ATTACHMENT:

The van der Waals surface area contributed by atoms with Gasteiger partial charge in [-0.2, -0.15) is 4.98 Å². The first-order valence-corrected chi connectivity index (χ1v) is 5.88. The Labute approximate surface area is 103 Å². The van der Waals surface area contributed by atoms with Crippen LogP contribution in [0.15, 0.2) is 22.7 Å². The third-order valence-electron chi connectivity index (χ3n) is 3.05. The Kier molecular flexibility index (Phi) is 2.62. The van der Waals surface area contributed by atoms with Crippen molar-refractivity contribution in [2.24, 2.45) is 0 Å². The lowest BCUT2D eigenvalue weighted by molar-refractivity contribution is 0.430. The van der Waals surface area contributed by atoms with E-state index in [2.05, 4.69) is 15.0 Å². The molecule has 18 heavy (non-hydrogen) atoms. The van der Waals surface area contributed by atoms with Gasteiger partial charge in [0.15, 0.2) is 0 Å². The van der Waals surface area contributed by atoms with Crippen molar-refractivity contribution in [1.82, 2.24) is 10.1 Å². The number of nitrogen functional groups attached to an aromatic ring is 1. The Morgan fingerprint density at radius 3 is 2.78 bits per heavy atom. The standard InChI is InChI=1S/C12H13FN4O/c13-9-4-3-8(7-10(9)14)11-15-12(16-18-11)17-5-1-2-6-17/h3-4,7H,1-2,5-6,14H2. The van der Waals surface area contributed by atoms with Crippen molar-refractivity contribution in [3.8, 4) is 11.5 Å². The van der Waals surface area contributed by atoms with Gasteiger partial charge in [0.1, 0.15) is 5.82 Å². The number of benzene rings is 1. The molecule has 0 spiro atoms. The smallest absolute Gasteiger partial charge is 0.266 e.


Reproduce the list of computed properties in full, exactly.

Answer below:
The van der Waals surface area contributed by atoms with Gasteiger partial charge in [-0.2, -0.15) is 4.98 Å². The first-order valence-corrected chi connectivity index (χ1v) is 5.88. The Labute approximate surface area is 103 Å². The van der Waals surface area contributed by atoms with Crippen LogP contribution in [0.15, 0.2) is 22.7 Å². The third-order valence-electron chi connectivity index (χ3n) is 3.05. The Kier molecular flexibility index (Phi) is 2.62. The van der Waals surface area contributed by atoms with Crippen molar-refractivity contribution in [2.24, 2.45) is 0 Å². The lowest BCUT2D eigenvalue weighted by molar-refractivity contribution is 0.430. The van der Waals surface area contributed by atoms with E-state index in [2.05, 4.69) is 15.0 Å². The molecule has 18 heavy (non-hydrogen) atoms. The van der Waals surface area contributed by atoms with Gasteiger partial charge in [0.15, 0.2) is 0 Å². The van der Waals surface area contributed by atoms with Crippen molar-refractivity contribution in [1.82, 2.24) is 10.1 Å². The number of nitrogen functional groups attached to an aromatic ring is 1. The Morgan fingerprint density at radius 3 is 2.78 bits per heavy atom. The standard InChI is InChI=1S/C12H13FN4O/c13-9-4-3-8(7-10(9)14)11-15-12(16-18-11)17-5-1-2-6-17/h3-4,7H,1-2,5-6,14H2. The van der Waals surface area contributed by atoms with Crippen molar-refractivity contribution in [3.8, 4) is 11.5 Å². The van der Waals surface area contributed by atoms with Gasteiger partial charge in [0.1, 0.15) is 5.82 Å². The number of benzene rings is 1. The molecule has 0 spiro atoms. The smallest absolute Gasteiger partial charge is 0.266 e.